RATING: 4/5

The Melbourne Documentary Film Festival is held from 9th – 11th July at Howler Art Space in Brunswick. Session and ticketing information can be found at the event’s official website.

 

Monday
May162016

RAW

Stars: Garance Marillier, Ella Rumpf, Rabah Nait Oufella, Laurent Lucas, Marion Verneux, Jean-Louis Sbille and Joana Preis.
Writer/Director: Julia Ducournau

Screened in Semaine de la Critique selection at 69th Festival de Cannes; reviewed at Olympia Cinemas 2, Cannes.

Rating: 4/5

While filmmakers and audiences tend to gag at the thought of ‘the other C-word’ onscreen, writer/director Julia Ducournau and her fearless leading lady Garance Marillier launch themselves teeth first into their bloody and occasionally brilliant cannibal horror pic, Raw (aka Grave, to its homeland Euro auds).

Blood ties and the inflamed passion of a woman’s blossoming are central to the French director’s strikingly accomplished first feature, one of the most invigorating debuts in recent memory. A coming-of-age tale conveyed with deftly handled emotional complexity and chilling thematic subtext, Raw is above all else a gut twisting work of classic body horror. On one occasion, your seasoned scribe averted his eyes in anticipation of what was about to unfold; there were a couple of other times when he wished he had.

In almost every frame is teen actress Garance Marillier as Justine, a committed vegetarian(!) who we meet as she is being delivered by her parents (Laurent Lucas, Joana Preis) to veterinary college. From the first night, senior students haze and harass the newbies; Justine is cut no slack by her big sister Alexia (Ella Rumpf), who so fervently adheres to university tradition she makes Justine eat raw rabbit kidney instead of being shamed before her peers.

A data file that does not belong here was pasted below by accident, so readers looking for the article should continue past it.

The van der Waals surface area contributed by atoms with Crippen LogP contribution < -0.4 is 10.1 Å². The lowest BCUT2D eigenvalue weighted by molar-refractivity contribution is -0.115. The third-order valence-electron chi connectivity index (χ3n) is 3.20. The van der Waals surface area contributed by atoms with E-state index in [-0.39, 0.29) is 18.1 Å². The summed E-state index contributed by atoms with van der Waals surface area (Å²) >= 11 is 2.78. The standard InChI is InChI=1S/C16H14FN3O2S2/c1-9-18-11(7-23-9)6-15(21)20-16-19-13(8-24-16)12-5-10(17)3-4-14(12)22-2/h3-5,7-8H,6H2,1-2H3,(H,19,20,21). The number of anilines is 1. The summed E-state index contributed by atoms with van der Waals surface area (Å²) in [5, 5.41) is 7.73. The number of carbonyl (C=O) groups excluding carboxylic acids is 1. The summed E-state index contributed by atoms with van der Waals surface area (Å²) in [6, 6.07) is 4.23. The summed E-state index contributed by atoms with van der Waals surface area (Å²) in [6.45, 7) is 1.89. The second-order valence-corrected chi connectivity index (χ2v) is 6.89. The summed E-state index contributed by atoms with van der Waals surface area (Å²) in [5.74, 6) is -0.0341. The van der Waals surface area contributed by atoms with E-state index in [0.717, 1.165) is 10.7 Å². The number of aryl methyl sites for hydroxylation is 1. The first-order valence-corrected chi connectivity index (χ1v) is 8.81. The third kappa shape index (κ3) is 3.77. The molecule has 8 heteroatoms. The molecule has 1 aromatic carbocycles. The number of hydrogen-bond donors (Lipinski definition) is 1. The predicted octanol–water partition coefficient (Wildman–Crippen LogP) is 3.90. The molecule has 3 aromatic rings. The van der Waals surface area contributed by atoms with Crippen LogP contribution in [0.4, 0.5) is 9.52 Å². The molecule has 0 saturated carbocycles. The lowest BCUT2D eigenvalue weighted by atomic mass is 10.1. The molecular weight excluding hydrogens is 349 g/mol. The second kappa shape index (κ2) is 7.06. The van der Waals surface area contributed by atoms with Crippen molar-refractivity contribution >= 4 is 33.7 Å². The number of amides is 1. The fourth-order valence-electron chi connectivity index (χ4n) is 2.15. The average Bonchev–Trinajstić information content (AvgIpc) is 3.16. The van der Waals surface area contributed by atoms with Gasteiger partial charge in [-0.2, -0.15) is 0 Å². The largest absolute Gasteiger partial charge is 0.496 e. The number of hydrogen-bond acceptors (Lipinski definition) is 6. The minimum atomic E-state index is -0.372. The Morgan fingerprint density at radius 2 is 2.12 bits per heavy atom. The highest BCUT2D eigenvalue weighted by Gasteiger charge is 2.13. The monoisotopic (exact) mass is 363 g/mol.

Justine’s despair at eating flesh manifests in scaly, itchy skin; in one excrutiating but brilliantly sound-designed sequence, she works her nails deep into the red patches that have formed. Worse is yet to come, however, as the hunger for raw meat becomes an all-consuming need for Justine, her ravenous desires of every kind escalating to predatory proportions.

Such developments would be sufficient for many lesser works, but Ducornau taps a rich vein of sibling rivalry drama and familial intrigue that elevates the stakes and pits Marillier against the ferocity of Ella Rumpf’s Alexia. There are corpulent detours and the odd surreal touch along the way, but nothing derails the foreboding menace and driving dramatic pulse of the story; the denouement, a shocking sequence that plays like a real-world nightmare, and icky coda will induce a goosepimply bout of the cold sweats.

Raw is a film that both embraces and defies cinematic traditions. The sublime camerawork of DOP Ruben Impens (The Broken Circle Breakdown, 2013; The Sky Above Us, 2015) enhances the narrative while also subverting the genre; coming-of-age loveliness can turn to animalistic rage from one frame to the next. Other major assets include co-star Rabah Nait Oufella as coarse but caring gay roommate Adrien; the dizzying music score by Jim Williams (Sightseers, 2012; Kill List, 2011); and, of course, the precise and often sickening work done by the make-up effects units led by Olivier Alfonso and Laura Ozier. Julia Ducournau’s command of the production and assured guidance in the pursuit of her harrowing, unforgettable vision signifies the director as a new major talent. 

Sunday
May152016

THE BFG

Stars: Ruby Barnhill, Mark Rylance, Rebecca Hall, Bill Hader, Jemaine Clement, Matt Frewer, Rafe Spall and Penelope Wilton.